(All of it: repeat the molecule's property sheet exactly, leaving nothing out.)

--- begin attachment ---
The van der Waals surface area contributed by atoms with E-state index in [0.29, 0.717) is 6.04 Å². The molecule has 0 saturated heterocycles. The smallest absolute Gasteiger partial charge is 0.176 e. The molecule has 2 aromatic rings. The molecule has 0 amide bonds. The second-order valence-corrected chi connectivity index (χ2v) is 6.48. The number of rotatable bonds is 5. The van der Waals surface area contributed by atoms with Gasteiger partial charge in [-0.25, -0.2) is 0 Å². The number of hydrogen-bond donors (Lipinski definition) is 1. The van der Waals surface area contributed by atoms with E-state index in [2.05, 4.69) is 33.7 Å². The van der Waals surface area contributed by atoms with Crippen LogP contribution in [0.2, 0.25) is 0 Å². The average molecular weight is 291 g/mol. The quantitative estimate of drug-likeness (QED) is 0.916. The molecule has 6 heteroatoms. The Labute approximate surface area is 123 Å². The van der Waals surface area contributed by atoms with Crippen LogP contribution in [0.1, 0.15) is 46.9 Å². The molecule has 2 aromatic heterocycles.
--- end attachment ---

The van der Waals surface area contributed by atoms with E-state index in [0.29, 0.717) is 6.04 Å². The molecule has 0 saturated heterocycles. The smallest absolute Gasteiger partial charge is 0.176 e. The molecule has 2 aromatic rings. The molecule has 0 amide bonds. The second-order valence-corrected chi connectivity index (χ2v) is 6.48. The number of rotatable bonds is 5. The van der Waals surface area contributed by atoms with Gasteiger partial charge in [-0.25, -0.2) is 0 Å². The number of hydrogen-bond donors (Lipinski definition) is 1. The van der Waals surface area contributed by atoms with E-state index in [2.05, 4.69) is 33.7 Å². The van der Waals surface area contributed by atoms with Crippen LogP contribution in [0.2, 0.25) is 0 Å². The average molecular weight is 291 g/mol. The quantitative estimate of drug-likeness (QED) is 0.916. The molecule has 6 heteroatoms. The Labute approximate surface area is 123 Å². The van der Waals surface area contributed by atoms with Crippen LogP contribution in [0.1, 0.15) is 46.9 Å². The molecule has 2 aromatic heterocycles.